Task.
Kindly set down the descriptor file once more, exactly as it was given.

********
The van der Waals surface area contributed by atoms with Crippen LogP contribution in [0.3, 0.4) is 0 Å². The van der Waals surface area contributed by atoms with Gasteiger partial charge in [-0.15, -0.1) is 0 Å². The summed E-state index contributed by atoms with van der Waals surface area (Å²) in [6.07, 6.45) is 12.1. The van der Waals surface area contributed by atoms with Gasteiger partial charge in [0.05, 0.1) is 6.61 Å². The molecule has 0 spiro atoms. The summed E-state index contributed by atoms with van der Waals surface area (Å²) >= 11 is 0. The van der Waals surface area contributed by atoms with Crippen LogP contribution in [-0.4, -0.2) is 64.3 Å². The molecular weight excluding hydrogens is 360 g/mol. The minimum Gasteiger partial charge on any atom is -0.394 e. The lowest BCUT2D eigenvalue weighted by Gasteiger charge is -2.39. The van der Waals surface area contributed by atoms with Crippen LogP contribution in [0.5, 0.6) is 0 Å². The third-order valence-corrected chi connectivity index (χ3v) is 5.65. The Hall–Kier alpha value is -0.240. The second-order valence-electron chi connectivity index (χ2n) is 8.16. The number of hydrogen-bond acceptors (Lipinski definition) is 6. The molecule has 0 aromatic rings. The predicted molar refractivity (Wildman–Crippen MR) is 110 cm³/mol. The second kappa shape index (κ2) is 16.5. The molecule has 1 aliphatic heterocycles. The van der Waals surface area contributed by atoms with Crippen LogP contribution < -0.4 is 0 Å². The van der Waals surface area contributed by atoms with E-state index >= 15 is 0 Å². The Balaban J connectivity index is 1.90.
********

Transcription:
The van der Waals surface area contributed by atoms with Crippen LogP contribution in [0.3, 0.4) is 0 Å². The van der Waals surface area contributed by atoms with Gasteiger partial charge in [-0.15, -0.1) is 0 Å². The summed E-state index contributed by atoms with van der Waals surface area (Å²) in [6.07, 6.45) is 12.1. The van der Waals surface area contributed by atoms with Gasteiger partial charge in [0.05, 0.1) is 6.61 Å². The molecule has 0 spiro atoms. The summed E-state index contributed by atoms with van der Waals surface area (Å²) >= 11 is 0. The van der Waals surface area contributed by atoms with Crippen LogP contribution in [-0.4, -0.2) is 64.3 Å². The molecular weight excluding hydrogens is 360 g/mol. The minimum Gasteiger partial charge on any atom is -0.394 e. The lowest BCUT2D eigenvalue weighted by Gasteiger charge is -2.39. The van der Waals surface area contributed by atoms with Crippen LogP contribution in [0.5, 0.6) is 0 Å². The third-order valence-corrected chi connectivity index (χ3v) is 5.65. The Hall–Kier alpha value is -0.240. The second-order valence-electron chi connectivity index (χ2n) is 8.16. The number of hydrogen-bond acceptors (Lipinski definition) is 6. The molecule has 0 aromatic rings. The predicted molar refractivity (Wildman–Crippen MR) is 110 cm³/mol. The second kappa shape index (κ2) is 16.5. The molecule has 1 aliphatic heterocycles. The van der Waals surface area contributed by atoms with Crippen LogP contribution < -0.4 is 0 Å². The van der Waals surface area contributed by atoms with E-state index >= 15 is 0 Å². The Balaban J connectivity index is 1.90.